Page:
Can Photographers Succeed Without Gatekeepers?


Can photography exist outside its current boundaries? Is it possible for photographers to create and sustain a market that they create and manage directly?

Let’s step back a bit. Editorial photography has always been accessed through gatekeepers, otherwise known as magazines. It has evolved to other forms of publication, but the model is the same, whether it is a Web site or a magazine. Audiences have always been served photography through photo editors who determined which images were seen. A little bit like radio stations and DJs for music and musicians.

But the rules, they are a-changin’, aren’t they ?

Bypassing the Gatekeepers

Flickr, like Napster for music, has opened up the distribution channels of photography. Like the original Napster, no one is making money with this — but mentalities are being changed drastically. Publications are no longer in absolute control of what images are seen by the public, just as record companies are no longer in control of what music is being listened to.

Of course, no photographer, today, has completely bypassed the traditional gatekeepers. There is no one that has the notoriety of an Annie Leibovitz — and it would seem impossible to achieve such notoriety without first being published in the pages of Vogue, Harper’s, Vanity Fair or other magazines.

But how long will this be the case? How long will it be before a photographer achieves the notoriety of a Robert Frank, for example, without ever being published outside his own Web site or Flickr? How long before that photographer use his notoriety to generate not only a huge following, but impressive revenue?

We all have been witness to the impressive impact of online viral marketing and social sites like Digg. They have made some images extremely popular already — so why not a photographer? Where there is a high demand, there is a market.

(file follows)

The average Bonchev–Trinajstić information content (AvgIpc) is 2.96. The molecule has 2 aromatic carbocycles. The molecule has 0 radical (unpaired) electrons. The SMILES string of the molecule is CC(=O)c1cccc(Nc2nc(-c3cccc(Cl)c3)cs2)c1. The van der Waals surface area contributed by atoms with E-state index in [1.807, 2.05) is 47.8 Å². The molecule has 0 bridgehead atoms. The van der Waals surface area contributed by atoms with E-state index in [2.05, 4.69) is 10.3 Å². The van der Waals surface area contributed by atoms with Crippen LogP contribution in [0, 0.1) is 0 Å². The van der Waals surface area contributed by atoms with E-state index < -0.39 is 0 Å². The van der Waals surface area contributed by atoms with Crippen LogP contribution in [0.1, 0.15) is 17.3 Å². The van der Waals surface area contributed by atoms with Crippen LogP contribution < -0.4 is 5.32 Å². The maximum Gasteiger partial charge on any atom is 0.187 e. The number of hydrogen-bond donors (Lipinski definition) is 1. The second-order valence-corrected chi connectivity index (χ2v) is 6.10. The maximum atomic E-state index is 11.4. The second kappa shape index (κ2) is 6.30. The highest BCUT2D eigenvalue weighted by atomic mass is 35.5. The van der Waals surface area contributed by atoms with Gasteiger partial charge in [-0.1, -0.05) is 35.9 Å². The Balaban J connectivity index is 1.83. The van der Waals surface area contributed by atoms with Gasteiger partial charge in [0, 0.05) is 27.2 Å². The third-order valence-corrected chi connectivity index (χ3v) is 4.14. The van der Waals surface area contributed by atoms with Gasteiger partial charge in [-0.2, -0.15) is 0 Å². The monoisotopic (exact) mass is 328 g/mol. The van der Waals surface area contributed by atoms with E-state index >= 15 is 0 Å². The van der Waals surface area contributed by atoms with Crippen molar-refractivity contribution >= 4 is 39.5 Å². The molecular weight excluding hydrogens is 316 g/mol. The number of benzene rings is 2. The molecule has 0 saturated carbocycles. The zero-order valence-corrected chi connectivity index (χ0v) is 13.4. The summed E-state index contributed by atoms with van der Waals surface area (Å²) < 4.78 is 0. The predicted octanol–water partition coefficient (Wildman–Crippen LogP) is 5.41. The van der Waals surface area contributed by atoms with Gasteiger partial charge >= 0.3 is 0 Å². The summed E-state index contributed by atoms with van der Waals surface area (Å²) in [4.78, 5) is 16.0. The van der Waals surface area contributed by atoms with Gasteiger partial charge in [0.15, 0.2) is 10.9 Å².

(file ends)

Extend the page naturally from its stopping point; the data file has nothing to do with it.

So what of the gatekeepers? Will photo editors and photo agencies continue to control most of the commercial photo market? Do photographers need them to be seen and sold? Does one still need the gatekeepers?

We Still Need Gatekeepers — for Now

For now, yes. The photo industry, unlike music, is a self-sustaining industry. Publishers buy from agencies or established photographers. They have little or no desire to go and purchase images in the wild.

Would a publisher hire a photographer simply because he consistently gets a million hits a day on the Web, despite having never been published anywhere? Doubtful, as that is not the training of the gatekeeper — oops, sorry, the photo editor. Will a photo festival ever expose the work of someone who has never been published but has millions of fans online? Very doubtful.

But the rules will continue to change. Just because the photo world embraced digital technology before the music industry, that doesn’t mean it won’t suffer the same drastic upheaval. Traditional publishing is dying — but that doesn’t mean that photography will disappear with it.

Can photographers create and manage their own market without the help of gatekeepers? It will not happen overnight, but the answer is : Certainly.


2 Responses to “Can Photographers Succeed Without Gatekeepers?”

  1. I grow more and more convinced the future for photographers is within the pages of inexpensively produced books. Something cheap enough to be disposable-income friendly, which means we have to think in terms of the mechanics of book printing rather than fine art printing.
    Because whatever else is happening, books are still being printed, and more importantly, being sold.

  2. Specifically to stock and assignment, the gatekeepers are also the paymasters. Obviously not so for the likes of fine art and weddings, etc.

    I believe that the real gatekeepers that the market needs to usurp are the powerful agents and stock companies. I see models such as photoshelter and license stream creating the new market (if the buyers allow).

Leave a Reply